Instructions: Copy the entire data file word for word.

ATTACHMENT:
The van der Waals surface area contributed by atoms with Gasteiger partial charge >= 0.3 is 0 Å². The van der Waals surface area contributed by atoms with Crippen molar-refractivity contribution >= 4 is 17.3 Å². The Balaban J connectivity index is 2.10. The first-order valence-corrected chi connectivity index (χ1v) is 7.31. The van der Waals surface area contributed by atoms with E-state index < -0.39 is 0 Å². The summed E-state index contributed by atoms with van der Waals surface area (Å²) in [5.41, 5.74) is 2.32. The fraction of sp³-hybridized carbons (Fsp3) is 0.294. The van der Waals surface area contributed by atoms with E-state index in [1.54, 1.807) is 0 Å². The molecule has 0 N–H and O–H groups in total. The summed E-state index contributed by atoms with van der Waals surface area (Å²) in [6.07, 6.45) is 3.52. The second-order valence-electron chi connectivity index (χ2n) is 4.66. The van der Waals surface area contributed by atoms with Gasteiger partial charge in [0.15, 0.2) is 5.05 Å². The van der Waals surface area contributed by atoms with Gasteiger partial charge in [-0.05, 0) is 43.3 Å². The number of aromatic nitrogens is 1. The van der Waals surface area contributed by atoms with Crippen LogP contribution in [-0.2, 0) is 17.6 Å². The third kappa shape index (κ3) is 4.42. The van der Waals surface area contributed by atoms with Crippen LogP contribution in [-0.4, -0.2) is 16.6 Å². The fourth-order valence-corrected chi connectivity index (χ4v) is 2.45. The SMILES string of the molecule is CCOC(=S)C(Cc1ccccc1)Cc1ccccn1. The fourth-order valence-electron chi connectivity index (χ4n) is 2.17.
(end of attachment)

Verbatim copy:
The van der Waals surface area contributed by atoms with Gasteiger partial charge >= 0.3 is 0 Å². The van der Waals surface area contributed by atoms with Crippen molar-refractivity contribution >= 4 is 17.3 Å². The Balaban J connectivity index is 2.10. The first-order valence-corrected chi connectivity index (χ1v) is 7.31. The van der Waals surface area contributed by atoms with E-state index < -0.39 is 0 Å². The summed E-state index contributed by atoms with van der Waals surface area (Å²) in [5.41, 5.74) is 2.32. The fraction of sp³-hybridized carbons (Fsp3) is 0.294. The van der Waals surface area contributed by atoms with E-state index in [1.54, 1.807) is 0 Å². The molecule has 0 N–H and O–H groups in total. The summed E-state index contributed by atoms with van der Waals surface area (Å²) in [6.07, 6.45) is 3.52. The second-order valence-electron chi connectivity index (χ2n) is 4.66. The van der Waals surface area contributed by atoms with Gasteiger partial charge in [0.15, 0.2) is 5.05 Å². The van der Waals surface area contributed by atoms with Gasteiger partial charge in [-0.05, 0) is 43.3 Å². The number of aromatic nitrogens is 1. The van der Waals surface area contributed by atoms with Crippen LogP contribution in [-0.2, 0) is 17.6 Å². The third kappa shape index (κ3) is 4.42. The van der Waals surface area contributed by atoms with Crippen LogP contribution in [-0.4, -0.2) is 16.6 Å². The fourth-order valence-corrected chi connectivity index (χ4v) is 2.45. The SMILES string of the molecule is CCOC(=S)C(Cc1ccccc1)Cc1ccccn1. The fourth-order valence-electron chi connectivity index (χ4n) is 2.17.